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Thread: Interesting Perspective

  1. #1
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    Interesting Perspective

    http://www.wsj.com/articles/paralyze...mod=hp_opinion


    Paralyzed From the Neck Down
    It doesn?t feel like being encased in stone. Your limbs simply don?t understand you?they?re not interested.
    By Anthony Weller
    April 10, 2015 6:26 p.m. ET
    37 COMMENTS

    The strangest aspect of being paralyzed is that nobody ever, ever asks you what it?s like. This may be from concern over not hurting your feelings. Or not wanting to bring up the issue. Or superstition that your paralysis might be contagious if discussed. It?s still odd that nobody inquires. It?s the elephant?the screaming banshee?in the room, and it?s mighty big.

  2. #2
    Yes, it's odd. I've been asked only by children and by a couple of close friends. It's much more common to be asked about which muscles I can or can't control.

  3. #3
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    Sorry Didn't realize you did not get guest access for some articles. Its a multiple Q&A article and w/o posting them all, here is one:

    Q: “Was that a spasm? Or were you squeezing my hand?”

    When I was a smart-aleck teenager in the 1970s, I made the usual jokes about people “paralyzed from the neck down.” You never suspect that it will be you, half a lifetime on.

    I’ve been immobilized for five years. In addition to losing incalculable personal pleasures, like daily walks with my wife, I also lost a musical career as a jazz and classical guitarist, though I still teach a few advanced students. I published several books of fiction and nonfiction before the disease hit, but my days of roaming the world as a journalist are over. Now I write by dictation.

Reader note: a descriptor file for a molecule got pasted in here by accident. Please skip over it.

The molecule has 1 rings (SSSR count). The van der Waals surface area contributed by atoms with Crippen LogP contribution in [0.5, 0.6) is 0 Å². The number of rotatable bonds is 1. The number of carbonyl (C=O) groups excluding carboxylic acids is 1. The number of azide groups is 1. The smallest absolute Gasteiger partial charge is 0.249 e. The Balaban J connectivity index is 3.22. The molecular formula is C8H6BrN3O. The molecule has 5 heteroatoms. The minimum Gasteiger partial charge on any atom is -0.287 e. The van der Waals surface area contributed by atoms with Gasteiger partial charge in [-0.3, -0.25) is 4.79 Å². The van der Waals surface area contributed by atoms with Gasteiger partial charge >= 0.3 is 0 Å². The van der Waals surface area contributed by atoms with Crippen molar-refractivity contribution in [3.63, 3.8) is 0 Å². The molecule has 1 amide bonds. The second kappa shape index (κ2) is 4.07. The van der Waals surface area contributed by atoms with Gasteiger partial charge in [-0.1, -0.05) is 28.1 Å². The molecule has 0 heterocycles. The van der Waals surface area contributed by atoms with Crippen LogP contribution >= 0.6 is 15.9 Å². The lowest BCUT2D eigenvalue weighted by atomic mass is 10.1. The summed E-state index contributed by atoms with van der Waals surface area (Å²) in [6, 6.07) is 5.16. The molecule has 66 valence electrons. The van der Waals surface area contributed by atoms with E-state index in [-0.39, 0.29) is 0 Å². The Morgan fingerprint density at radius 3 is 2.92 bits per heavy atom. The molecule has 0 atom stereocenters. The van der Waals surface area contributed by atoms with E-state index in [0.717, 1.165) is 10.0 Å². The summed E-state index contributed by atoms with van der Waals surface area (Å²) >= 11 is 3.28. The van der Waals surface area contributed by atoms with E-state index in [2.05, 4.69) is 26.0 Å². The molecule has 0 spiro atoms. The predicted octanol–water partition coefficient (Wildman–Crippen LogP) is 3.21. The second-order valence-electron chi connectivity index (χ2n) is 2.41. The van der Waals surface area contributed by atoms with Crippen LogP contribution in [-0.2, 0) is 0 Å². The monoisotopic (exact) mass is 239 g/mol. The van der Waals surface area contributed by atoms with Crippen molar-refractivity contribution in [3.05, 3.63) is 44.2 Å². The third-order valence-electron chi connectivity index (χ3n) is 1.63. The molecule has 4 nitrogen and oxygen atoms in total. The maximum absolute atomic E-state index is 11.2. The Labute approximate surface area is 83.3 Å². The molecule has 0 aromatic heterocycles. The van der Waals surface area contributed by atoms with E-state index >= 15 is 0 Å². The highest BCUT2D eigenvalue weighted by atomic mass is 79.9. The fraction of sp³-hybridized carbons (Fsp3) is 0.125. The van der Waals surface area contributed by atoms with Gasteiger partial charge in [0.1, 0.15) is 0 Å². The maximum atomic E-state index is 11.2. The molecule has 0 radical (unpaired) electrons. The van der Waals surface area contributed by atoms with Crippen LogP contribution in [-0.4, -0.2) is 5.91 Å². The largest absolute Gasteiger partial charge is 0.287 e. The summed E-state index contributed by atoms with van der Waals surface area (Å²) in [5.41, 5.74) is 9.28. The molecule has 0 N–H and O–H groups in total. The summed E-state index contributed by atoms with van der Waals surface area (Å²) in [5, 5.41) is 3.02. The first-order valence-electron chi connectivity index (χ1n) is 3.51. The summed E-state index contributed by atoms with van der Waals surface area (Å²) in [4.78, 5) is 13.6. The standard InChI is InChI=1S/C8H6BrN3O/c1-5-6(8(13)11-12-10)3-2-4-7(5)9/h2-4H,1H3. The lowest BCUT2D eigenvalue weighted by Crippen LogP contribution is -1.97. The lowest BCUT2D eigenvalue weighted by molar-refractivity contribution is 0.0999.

The process isn’t as awkward as it sounds: After he was overtaken by blindness, John Milton used dictation. At times, so did Henry James and Mark Twain. I have no excuse for second-rate work.

    The first thing you have to get used to is total helplessness. You’re dependent on somebody else for everything. If you want your ear scratched, you have to ask. You soon learn that you can’t ask every time the problem arises, or you’d be asking the whole day. And you remember all too vividly the itch that assailed you in the middle of the night before last, the one that wasn’t worth waking somebody up to relieve.

    Say goodbye to any sense of personal space, too. People can pat or adjust you however and whenever they like. You’re everybody’s puppy, and if you’re lucky, people find you amusing. If you’re very lucky, they recognize you as intrinsically yourself.

    Sometimes, of course, you make them profoundly uncomfortable. Like the old friend who visited one afternoon a year ago and who I never heard from again.

    And if you’re not thoughtful by nature, you certainly become thoughtful. There isn’t much else to do. You find yourself reflecting on what it means to be human. The abilities to stand up and walk are pretty fundamental, and when you no longer have them, you no longer feel fully human. This seems unavoidable, alas.



    Think all of those whom paralysis strikes has these thoughts and experiences in one form or aother.

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